The inability of low-budget teams to maintain a good squad for more than one season, in order to maintain a high level in the long run, is the main reason why the top competition in Europe should have little space for clubs who can stay on top for a short time. The very few who can thanks to local talent, like Zalgiris and Partizan, are the exceptions.
Joventut is in the Euroleague fair and square. They deserve that spot because the Euroleague shouldn’t be a totally closed competition, as single-season bids are the chance for other clubs to gain experience and at some point join the elite group of steady clubs, but the idea to once again base the competition on the results of one single successful season will lower the level and open the door for more Joventuts.
Where we stand – Group A
The only group where all four Top 16 teams are not set, is also the last in which first place isn’t yet decided. Unicaja (7-2) needs a one-point win over Maccabi (6-3) to secure the top spot, but a Maccabi win will complicate things a bit. Olympiacos (6-3) hosts Le Mans and the earth will quake if the Greeks don’t win. With that in mind, Maccabi need to win in Malaga by more than 20 to finish first. Considering only reasonable results, Unicaja can finish 1-3, Olympiacos can finish 1-2, Maccabi 2-3 and Cibona (5-4) will be 4th.
Czech big guy Jan Vesely of Partizan is one of the most promising prospects in Europe. Those following the youth scene knew so even before this season, but Vesely has performed at a level very few young players manage to. This week, the Czech talent marched his team to a 23 point win over Panionios, a win that could be decisive in case of some Group D tie-breakers at the end of the games next week.
Vesely scored only 13 points and had achieved an index rating of 7 in the entire season coming into this game, but against Panionios had 19 points on 6-of-6 shooting inside the arc, 7-of-8 from the line and 10 rebounds on the way to an index of 24. No official record for this, but Vesely, still not quite 19 years old (born April 1990) is very likely the youngest player in Euroleague history to reach a double-double.
The weekly battle goes in the direction of D-Spen who took this week 12-8 against Bluth, to take a 5-4 edge before the deciding week. For the first time this season the US-Israeli shooter started on the bench, and maybe that’s why Dewarick had his best performance of the season. Well, maybe not.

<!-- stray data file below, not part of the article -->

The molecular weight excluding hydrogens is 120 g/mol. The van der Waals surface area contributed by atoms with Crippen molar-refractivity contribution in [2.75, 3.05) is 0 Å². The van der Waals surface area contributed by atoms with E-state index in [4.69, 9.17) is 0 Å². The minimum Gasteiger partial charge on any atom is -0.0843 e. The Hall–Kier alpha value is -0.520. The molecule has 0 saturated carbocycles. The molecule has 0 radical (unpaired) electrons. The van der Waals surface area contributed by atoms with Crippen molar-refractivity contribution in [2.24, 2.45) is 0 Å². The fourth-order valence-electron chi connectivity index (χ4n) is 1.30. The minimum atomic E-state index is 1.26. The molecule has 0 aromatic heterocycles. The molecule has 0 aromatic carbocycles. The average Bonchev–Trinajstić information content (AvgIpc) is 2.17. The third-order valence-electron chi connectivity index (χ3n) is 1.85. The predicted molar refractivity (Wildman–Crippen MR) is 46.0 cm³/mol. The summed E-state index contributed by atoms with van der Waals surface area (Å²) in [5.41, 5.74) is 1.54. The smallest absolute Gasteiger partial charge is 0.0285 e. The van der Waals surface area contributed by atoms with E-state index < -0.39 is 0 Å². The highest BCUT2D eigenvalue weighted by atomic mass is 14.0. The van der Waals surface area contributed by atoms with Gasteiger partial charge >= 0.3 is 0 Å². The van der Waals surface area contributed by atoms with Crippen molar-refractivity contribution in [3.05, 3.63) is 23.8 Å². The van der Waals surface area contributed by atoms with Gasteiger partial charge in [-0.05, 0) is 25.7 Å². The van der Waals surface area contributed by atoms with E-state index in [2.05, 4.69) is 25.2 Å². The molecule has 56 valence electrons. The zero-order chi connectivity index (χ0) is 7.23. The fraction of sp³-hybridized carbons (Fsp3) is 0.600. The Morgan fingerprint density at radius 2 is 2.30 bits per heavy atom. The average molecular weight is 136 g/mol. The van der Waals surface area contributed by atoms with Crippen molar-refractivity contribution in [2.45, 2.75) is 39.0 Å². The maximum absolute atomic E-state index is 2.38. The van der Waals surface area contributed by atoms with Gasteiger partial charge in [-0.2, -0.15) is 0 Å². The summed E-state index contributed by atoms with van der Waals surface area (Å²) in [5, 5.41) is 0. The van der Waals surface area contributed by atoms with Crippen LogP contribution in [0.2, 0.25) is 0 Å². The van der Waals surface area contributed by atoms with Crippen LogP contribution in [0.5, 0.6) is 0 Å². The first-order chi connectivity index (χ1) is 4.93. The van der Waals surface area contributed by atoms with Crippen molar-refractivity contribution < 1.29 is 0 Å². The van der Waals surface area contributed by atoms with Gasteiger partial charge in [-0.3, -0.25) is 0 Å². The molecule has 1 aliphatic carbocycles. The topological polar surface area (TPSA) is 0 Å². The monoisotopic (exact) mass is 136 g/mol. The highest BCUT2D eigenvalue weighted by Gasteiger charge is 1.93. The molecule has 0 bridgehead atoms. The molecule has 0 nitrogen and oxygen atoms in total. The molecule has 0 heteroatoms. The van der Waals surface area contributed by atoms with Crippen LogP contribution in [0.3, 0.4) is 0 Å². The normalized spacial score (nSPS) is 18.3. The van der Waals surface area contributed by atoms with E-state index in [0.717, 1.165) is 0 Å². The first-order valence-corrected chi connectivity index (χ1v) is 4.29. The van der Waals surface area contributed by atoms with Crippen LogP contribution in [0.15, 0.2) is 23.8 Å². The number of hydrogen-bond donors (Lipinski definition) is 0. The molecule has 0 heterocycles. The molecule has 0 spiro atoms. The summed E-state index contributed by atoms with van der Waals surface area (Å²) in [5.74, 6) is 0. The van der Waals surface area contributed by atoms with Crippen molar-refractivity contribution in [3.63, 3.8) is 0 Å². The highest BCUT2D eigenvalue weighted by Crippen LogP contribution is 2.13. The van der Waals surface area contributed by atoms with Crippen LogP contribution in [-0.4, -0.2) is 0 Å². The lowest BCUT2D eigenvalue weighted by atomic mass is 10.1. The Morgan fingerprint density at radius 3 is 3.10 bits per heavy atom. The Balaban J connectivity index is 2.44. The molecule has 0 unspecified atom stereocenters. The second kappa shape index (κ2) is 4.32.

His 25 points, 7 rebounds, 5 assists and 30 index rating game against Avellino took the “Best game of the season” title from Spencer’s previous game against … Avellino. Then he had 26 points and an index of 23. In the other seven games, he didn’t reach 20 points or index rating.
Where we stand – Group B
So Barcelona (8-1) is first, and so far hold the best record in the Euroleague. big kudos! Montepaschi (7-2) will most likely finish 2nd. Even if they somehow lose at Nancy, there’s a 27-point difference in favor of the Italians in the goal difference against Pao (6-3). The Greeks, then, will go third.
The last ticket so far sits in the pocket of Prokom. The Polish, Nancy and Zalgiris are all tied at 2-7. If all win or lose, Prokom has the tiebreaker advantage. Obviously if two teams lose and the third wins, the latter qualifies. Zalgiris holds the advantage in a tiebreaker over both Nancy and Prokom, but the Prokom’s 29-point win over Nancy in week 2 makes the difference in a three-way tie. These three will play against the top 3. Zalgiris will travel to Barcelona, Prokom will play in Athens and Nancy will be the only to enjoy the support of their local fans.
It’s no news some players tend to perform better against their former teams. Add to the list Trajan Langdon, who returned with CSKA to Abdi Ipekci and hit Efes hard. The Duke graduate went 7-of-10 from long distance, and with the entire Turkish side connecting just six times combined from three-point range, it stood out even more. Considering in the first leg Langdon went 5-of-7 against Efes, his total in both matches is a more than impressive 12 three balls at an over 70% rate.